It is not even a particular principle that is so vital to justice, but rather having principles itself. Approaches on when to reward and when to punish may vary in details, but the law’s abstract nature always keeps more balance than lawlessness. Reason puts love and hate in a context; that is the most important thing. They gain an aspect of what-we-do, where before they sounded like what-we-are. Thereby, we are preserved from cruel chaos.

Why, then, is reason only less cruel?

Reason is a dictator.

Reason says the right thing is right only relative to other things. Nothing is right just because it is right, except, rather unreasonably, reason itself. G-d Himself, by reason, is reason’s recognition that something it can’t explain must be the ultimate context for what’s right; the first ground, an ur-context, is the uncreated Creator. Reason’s highest principle is that even the Almighty Contextless is defined in the context of context.

Reason, but its very chaos-ending powers, by its abstraction and contextualization—in other words, but its very ability to allow opposites to coexist peacefully—keeps us ever apart. Reason tells us a thing is never just itself, but rather exists in a context. Reason tells us that principles are higher than our love, that ideas must be more important than people in order to save people from themselves. It lets us love with a small love, a love influenced by reason that is a pale shadow. We love never the things themselves purely, but also what they mean.

Reason implies that if we come together without third-party mediation, we will destroy each other. If I don’t want chaos, I will meet you only on reason’s property. Yes, that’s a threat.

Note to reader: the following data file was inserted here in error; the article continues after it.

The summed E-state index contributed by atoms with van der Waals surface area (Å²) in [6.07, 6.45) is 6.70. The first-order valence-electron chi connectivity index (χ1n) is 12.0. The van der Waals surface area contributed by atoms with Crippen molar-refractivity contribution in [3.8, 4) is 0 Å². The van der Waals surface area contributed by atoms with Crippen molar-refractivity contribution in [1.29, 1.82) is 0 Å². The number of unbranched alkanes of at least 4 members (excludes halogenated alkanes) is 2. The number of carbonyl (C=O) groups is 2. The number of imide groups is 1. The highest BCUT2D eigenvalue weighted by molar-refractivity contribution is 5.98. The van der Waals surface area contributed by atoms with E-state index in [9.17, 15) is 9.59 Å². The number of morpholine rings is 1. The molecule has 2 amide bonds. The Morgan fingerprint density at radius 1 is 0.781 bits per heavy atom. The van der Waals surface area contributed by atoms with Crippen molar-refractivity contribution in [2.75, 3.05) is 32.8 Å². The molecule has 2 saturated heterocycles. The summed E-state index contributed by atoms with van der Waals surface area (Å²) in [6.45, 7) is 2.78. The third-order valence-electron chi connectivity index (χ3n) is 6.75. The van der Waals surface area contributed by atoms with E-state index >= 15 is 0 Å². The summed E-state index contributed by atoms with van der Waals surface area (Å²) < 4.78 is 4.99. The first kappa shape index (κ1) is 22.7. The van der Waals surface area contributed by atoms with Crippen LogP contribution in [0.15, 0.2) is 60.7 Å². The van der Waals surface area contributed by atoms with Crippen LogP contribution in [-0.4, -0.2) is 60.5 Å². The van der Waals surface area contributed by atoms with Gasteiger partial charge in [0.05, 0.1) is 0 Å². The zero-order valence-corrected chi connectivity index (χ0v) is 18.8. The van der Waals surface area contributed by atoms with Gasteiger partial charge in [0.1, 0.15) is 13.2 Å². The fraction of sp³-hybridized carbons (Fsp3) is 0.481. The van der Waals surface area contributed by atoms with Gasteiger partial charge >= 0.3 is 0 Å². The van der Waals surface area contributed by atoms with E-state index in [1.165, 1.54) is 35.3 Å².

Can we say we’re together at all? My mind says our love is a good love. Is it so lacking in reality that my mind controls it? My mind cannot even control a brick wall. Is there no love undying? Perhaps only G-d’s, and He Himself is only real as mind, as real as the way things fit together!

The kind is something else. Call it faith. For love to survive, justice must tame it. But for justice to live, faith must direct it.

For the rules not to chafe, for abstractions not to hurt, for principle to be more than a forfeiture of self, we must rediscover a higher love. Not the love of emotions, not the actualization of a relation to an object, but a love rooted in self-definition. Emotive love says, “I love you.” Faith love does not speak, for speech is the sound of communication, and we only must communicate if we are not one. Emotive love is the search for you as me. Reason says the search for you cannot be everything, must ever be a mere action, a mere part of me. Faith says that the search for you is a search for me, when we remember we have never been apart.

Faith says that just as we are one with our own principles, we are one with our Creator and each other.

Faith says we reason not because we have to but because we can, because it is how we draw our self-contained love into canvasses of other.

Faith says chaos, in its basic motions, in people moving apart and coming together because of their fixed structures, captures a deep truth of us. Chaos is faith in the negative polarity. If we wish to fix it, we control it with reason, and then control reason. The opposite of hate is truth, but not intellectual truth. The opposite of hate is love-truth and being-truth.

By faith, reason’s context is given context. The “it depends” is told it depends. We are not defined by strictures or relationships; they are defined by us, in our very being.

And it is at this point when we reach faith, on the lip of this greatest and most profound freedom, that G-d tells us what we can do for Him.